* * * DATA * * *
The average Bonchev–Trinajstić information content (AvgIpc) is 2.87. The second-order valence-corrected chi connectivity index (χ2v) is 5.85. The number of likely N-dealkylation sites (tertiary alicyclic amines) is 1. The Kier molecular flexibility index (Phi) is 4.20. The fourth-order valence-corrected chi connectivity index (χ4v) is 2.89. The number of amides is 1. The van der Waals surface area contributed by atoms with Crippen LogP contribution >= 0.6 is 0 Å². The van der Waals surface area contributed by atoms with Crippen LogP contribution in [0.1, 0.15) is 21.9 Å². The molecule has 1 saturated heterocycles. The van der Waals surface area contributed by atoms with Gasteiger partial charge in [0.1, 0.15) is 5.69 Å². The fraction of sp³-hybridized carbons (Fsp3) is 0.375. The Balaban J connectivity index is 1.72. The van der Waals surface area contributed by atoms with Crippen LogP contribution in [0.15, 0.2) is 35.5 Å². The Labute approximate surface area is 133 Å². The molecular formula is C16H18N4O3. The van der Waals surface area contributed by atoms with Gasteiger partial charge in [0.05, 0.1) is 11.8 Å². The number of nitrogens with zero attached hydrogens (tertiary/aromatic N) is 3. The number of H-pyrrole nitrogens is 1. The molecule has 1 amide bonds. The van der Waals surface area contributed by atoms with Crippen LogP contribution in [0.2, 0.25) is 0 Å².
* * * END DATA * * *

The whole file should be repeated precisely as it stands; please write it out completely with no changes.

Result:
The average Bonchev–Trinajstić information content (AvgIpc) is 2.87. The second-order valence-corrected chi connectivity index (χ2v) is 5.85. The number of likely N-dealkylation sites (tertiary alicyclic amines) is 1. The Kier molecular flexibility index (Phi) is 4.20. The fourth-order valence-corrected chi connectivity index (χ4v) is 2.89. The number of amides is 1. The van der Waals surface area contributed by atoms with Crippen LogP contribution >= 0.6 is 0 Å². The van der Waals surface area contributed by atoms with Crippen LogP contribution in [0.1, 0.15) is 21.9 Å². The molecule has 1 saturated heterocycles. The van der Waals surface area contributed by atoms with Gasteiger partial charge in [0.1, 0.15) is 5.69 Å². The fraction of sp³-hybridized carbons (Fsp3) is 0.375. The Balaban J connectivity index is 1.72. The van der Waals surface area contributed by atoms with Crippen LogP contribution in [0.15, 0.2) is 35.5 Å². The Labute approximate surface area is 133 Å². The molecular formula is C16H18N4O3. The van der Waals surface area contributed by atoms with Gasteiger partial charge in [0.05, 0.1) is 11.8 Å². The number of nitrogens with zero attached hydrogens (tertiary/aromatic N) is 3. The number of H-pyrrole nitrogens is 1. The molecule has 1 amide bonds. The van der Waals surface area contributed by atoms with Crippen LogP contribution in [0.2, 0.25) is 0 Å².